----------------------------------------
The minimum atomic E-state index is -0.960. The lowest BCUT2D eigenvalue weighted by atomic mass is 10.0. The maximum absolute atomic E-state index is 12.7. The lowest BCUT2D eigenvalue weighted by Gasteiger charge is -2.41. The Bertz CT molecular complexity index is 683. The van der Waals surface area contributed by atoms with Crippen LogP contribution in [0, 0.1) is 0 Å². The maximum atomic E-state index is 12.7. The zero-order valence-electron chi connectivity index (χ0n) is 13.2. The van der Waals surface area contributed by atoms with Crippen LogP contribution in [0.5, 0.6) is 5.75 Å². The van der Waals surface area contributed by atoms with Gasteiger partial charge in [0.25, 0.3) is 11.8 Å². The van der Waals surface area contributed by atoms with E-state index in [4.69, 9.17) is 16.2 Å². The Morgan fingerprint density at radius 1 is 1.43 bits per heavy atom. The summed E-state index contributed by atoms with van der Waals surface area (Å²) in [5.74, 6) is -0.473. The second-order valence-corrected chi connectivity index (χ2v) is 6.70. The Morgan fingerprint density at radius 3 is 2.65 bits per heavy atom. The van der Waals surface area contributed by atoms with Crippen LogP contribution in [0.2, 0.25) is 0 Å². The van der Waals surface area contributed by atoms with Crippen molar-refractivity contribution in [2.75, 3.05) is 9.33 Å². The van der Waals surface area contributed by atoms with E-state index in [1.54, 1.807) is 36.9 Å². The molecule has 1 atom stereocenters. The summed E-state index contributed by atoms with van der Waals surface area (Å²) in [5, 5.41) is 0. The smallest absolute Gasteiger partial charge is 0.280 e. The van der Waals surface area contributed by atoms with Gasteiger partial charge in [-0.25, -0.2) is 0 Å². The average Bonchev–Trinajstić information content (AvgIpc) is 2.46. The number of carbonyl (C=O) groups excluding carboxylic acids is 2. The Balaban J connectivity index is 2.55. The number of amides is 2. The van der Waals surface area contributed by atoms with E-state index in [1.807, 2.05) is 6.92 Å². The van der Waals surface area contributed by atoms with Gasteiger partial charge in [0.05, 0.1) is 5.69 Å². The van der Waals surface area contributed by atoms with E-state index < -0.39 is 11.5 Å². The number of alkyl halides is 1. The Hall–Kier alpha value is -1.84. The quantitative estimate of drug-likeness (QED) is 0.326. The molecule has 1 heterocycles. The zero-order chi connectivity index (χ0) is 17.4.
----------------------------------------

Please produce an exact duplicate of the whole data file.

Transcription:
The minimum atomic E-state index is -0.960. The lowest BCUT2D eigenvalue weighted by atomic mass is 10.0. The maximum absolute atomic E-state index is 12.7. The lowest BCUT2D eigenvalue weighted by Gasteiger charge is -2.41. The Bertz CT molecular complexity index is 683. The van der Waals surface area contributed by atoms with Crippen LogP contribution in [0, 0.1) is 0 Å². The maximum atomic E-state index is 12.7. The zero-order valence-electron chi connectivity index (χ0n) is 13.2. The van der Waals surface area contributed by atoms with Crippen LogP contribution in [0.5, 0.6) is 5.75 Å². The van der Waals surface area contributed by atoms with Gasteiger partial charge in [0.25, 0.3) is 11.8 Å². The van der Waals surface area contributed by atoms with E-state index in [4.69, 9.17) is 16.2 Å². The Morgan fingerprint density at radius 1 is 1.43 bits per heavy atom. The summed E-state index contributed by atoms with van der Waals surface area (Å²) in [5.74, 6) is -0.473. The second-order valence-corrected chi connectivity index (χ2v) is 6.70. The Morgan fingerprint density at radius 3 is 2.65 bits per heavy atom. The van der Waals surface area contributed by atoms with Crippen LogP contribution in [0.2, 0.25) is 0 Å². The van der Waals surface area contributed by atoms with Crippen molar-refractivity contribution in [2.75, 3.05) is 9.33 Å². The van der Waals surface area contributed by atoms with E-state index in [1.54, 1.807) is 36.9 Å². The molecule has 1 atom stereocenters. The summed E-state index contributed by atoms with van der Waals surface area (Å²) in [5, 5.41) is 0. The smallest absolute Gasteiger partial charge is 0.280 e. The van der Waals surface area contributed by atoms with Gasteiger partial charge in [-0.25, -0.2) is 0 Å². The average Bonchev–Trinajstić information content (AvgIpc) is 2.46. The number of carbonyl (C=O) groups excluding carboxylic acids is 2. The Balaban J connectivity index is 2.55. The number of amides is 2. The van der Waals surface area contributed by atoms with E-state index in [1.807, 2.05) is 6.92 Å². The van der Waals surface area contributed by atoms with Gasteiger partial charge in [0.05, 0.1) is 5.69 Å². The van der Waals surface area contributed by atoms with E-state index < -0.39 is 11.5 Å². The number of alkyl halides is 1. The Hall–Kier alpha value is -1.84. The quantitative estimate of drug-likeness (QED) is 0.326. The molecule has 1 heterocycles. The zero-order chi connectivity index (χ0) is 17.4.